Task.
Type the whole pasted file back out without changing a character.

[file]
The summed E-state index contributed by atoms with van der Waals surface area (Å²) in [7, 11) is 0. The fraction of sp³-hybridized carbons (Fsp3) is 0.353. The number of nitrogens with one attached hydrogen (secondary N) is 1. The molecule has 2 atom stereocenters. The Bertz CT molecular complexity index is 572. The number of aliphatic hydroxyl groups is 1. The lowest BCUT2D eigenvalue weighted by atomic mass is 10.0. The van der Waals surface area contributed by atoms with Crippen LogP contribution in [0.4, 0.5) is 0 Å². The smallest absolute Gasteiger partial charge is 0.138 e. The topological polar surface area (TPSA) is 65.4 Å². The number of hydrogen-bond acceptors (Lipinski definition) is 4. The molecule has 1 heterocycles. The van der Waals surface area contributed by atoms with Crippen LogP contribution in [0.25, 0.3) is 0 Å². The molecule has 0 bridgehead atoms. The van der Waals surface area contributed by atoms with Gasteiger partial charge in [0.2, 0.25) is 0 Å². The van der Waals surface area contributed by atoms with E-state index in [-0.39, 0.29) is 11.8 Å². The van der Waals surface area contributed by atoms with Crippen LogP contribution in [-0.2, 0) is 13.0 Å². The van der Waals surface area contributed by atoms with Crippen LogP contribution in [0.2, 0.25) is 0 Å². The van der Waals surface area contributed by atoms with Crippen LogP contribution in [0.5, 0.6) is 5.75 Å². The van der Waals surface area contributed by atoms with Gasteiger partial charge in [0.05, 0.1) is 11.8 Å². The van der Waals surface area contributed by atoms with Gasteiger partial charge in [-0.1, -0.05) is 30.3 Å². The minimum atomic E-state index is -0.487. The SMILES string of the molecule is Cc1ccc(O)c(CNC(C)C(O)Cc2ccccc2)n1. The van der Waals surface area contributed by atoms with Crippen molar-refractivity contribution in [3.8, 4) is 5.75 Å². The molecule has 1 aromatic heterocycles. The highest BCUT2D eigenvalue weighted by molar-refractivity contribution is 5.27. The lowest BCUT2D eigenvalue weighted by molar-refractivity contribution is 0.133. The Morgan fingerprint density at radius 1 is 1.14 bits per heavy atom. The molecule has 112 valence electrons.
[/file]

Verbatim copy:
The summed E-state index contributed by atoms with van der Waals surface area (Å²) in [7, 11) is 0. The fraction of sp³-hybridized carbons (Fsp3) is 0.353. The number of nitrogens with one attached hydrogen (secondary N) is 1. The molecule has 2 atom stereocenters. The Bertz CT molecular complexity index is 572. The number of aliphatic hydroxyl groups is 1. The lowest BCUT2D eigenvalue weighted by atomic mass is 10.0. The van der Waals surface area contributed by atoms with Crippen LogP contribution in [0.4, 0.5) is 0 Å². The smallest absolute Gasteiger partial charge is 0.138 e. The topological polar surface area (TPSA) is 65.4 Å². The number of hydrogen-bond acceptors (Lipinski definition) is 4. The molecule has 1 heterocycles. The van der Waals surface area contributed by atoms with Crippen LogP contribution in [0.25, 0.3) is 0 Å². The molecule has 0 bridgehead atoms. The van der Waals surface area contributed by atoms with Gasteiger partial charge in [0.2, 0.25) is 0 Å². The van der Waals surface area contributed by atoms with E-state index in [-0.39, 0.29) is 11.8 Å². The van der Waals surface area contributed by atoms with Crippen LogP contribution in [-0.2, 0) is 13.0 Å². The van der Waals surface area contributed by atoms with Crippen LogP contribution in [0.2, 0.25) is 0 Å². The van der Waals surface area contributed by atoms with Crippen LogP contribution in [0.5, 0.6) is 5.75 Å². The van der Waals surface area contributed by atoms with Gasteiger partial charge in [0.05, 0.1) is 11.8 Å². The van der Waals surface area contributed by atoms with Gasteiger partial charge in [-0.1, -0.05) is 30.3 Å². The minimum atomic E-state index is -0.487. The SMILES string of the molecule is Cc1ccc(O)c(CNC(C)C(O)Cc2ccccc2)n1. The van der Waals surface area contributed by atoms with Crippen molar-refractivity contribution in [3.8, 4) is 5.75 Å². The molecule has 1 aromatic heterocycles. The highest BCUT2D eigenvalue weighted by molar-refractivity contribution is 5.27. The lowest BCUT2D eigenvalue weighted by molar-refractivity contribution is 0.133. The Morgan fingerprint density at radius 1 is 1.14 bits per heavy atom. The molecule has 112 valence electrons.